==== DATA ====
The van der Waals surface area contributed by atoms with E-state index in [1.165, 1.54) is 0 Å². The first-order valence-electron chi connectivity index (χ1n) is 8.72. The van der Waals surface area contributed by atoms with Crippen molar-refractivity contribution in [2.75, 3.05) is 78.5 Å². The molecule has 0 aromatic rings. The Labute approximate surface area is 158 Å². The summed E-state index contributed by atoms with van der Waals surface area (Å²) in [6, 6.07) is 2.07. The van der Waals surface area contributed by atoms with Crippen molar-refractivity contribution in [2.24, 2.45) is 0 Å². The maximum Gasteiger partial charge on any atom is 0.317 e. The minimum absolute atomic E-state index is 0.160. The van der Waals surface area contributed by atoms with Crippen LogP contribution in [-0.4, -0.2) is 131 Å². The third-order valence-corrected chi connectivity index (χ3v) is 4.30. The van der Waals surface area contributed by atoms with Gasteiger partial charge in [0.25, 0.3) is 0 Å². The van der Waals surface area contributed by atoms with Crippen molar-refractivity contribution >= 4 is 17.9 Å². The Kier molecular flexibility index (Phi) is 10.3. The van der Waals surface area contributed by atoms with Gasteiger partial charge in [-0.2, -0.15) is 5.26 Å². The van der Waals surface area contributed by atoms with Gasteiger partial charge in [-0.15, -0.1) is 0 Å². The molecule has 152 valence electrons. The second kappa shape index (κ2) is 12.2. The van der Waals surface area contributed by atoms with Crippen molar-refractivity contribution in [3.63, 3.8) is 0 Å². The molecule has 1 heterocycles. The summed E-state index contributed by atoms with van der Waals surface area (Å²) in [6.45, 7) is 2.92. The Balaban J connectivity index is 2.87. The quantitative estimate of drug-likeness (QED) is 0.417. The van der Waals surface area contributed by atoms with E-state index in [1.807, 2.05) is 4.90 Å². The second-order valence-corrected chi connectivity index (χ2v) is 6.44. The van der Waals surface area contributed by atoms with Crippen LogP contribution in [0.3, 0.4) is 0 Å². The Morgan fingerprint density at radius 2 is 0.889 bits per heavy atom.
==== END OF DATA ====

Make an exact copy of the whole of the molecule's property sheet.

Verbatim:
The van der Waals surface area contributed by atoms with E-state index in [1.165, 1.54) is 0 Å². The first-order valence-electron chi connectivity index (χ1n) is 8.72. The van der Waals surface area contributed by atoms with Crippen molar-refractivity contribution in [2.75, 3.05) is 78.5 Å². The molecule has 0 aromatic rings. The Labute approximate surface area is 158 Å². The summed E-state index contributed by atoms with van der Waals surface area (Å²) in [6, 6.07) is 2.07. The van der Waals surface area contributed by atoms with Crippen molar-refractivity contribution in [2.24, 2.45) is 0 Å². The maximum Gasteiger partial charge on any atom is 0.317 e. The minimum absolute atomic E-state index is 0.160. The van der Waals surface area contributed by atoms with Crippen LogP contribution in [-0.4, -0.2) is 131 Å². The third-order valence-corrected chi connectivity index (χ3v) is 4.30. The van der Waals surface area contributed by atoms with Gasteiger partial charge in [0.25, 0.3) is 0 Å². The van der Waals surface area contributed by atoms with Crippen molar-refractivity contribution >= 4 is 17.9 Å². The Kier molecular flexibility index (Phi) is 10.3. The van der Waals surface area contributed by atoms with Gasteiger partial charge in [-0.2, -0.15) is 5.26 Å². The van der Waals surface area contributed by atoms with Gasteiger partial charge in [-0.15, -0.1) is 0 Å². The molecule has 152 valence electrons. The second kappa shape index (κ2) is 12.2. The van der Waals surface area contributed by atoms with Crippen molar-refractivity contribution in [3.63, 3.8) is 0 Å². The molecule has 1 heterocycles. The summed E-state index contributed by atoms with van der Waals surface area (Å²) in [6.45, 7) is 2.92. The Balaban J connectivity index is 2.87. The quantitative estimate of drug-likeness (QED) is 0.417. The van der Waals surface area contributed by atoms with E-state index in [1.807, 2.05) is 4.90 Å². The second-order valence-corrected chi connectivity index (χ2v) is 6.44. The van der Waals surface area contributed by atoms with Crippen LogP contribution in [0.3, 0.4) is 0 Å². The Morgan fingerprint density at radius 2 is 0.889 bits per heavy atom.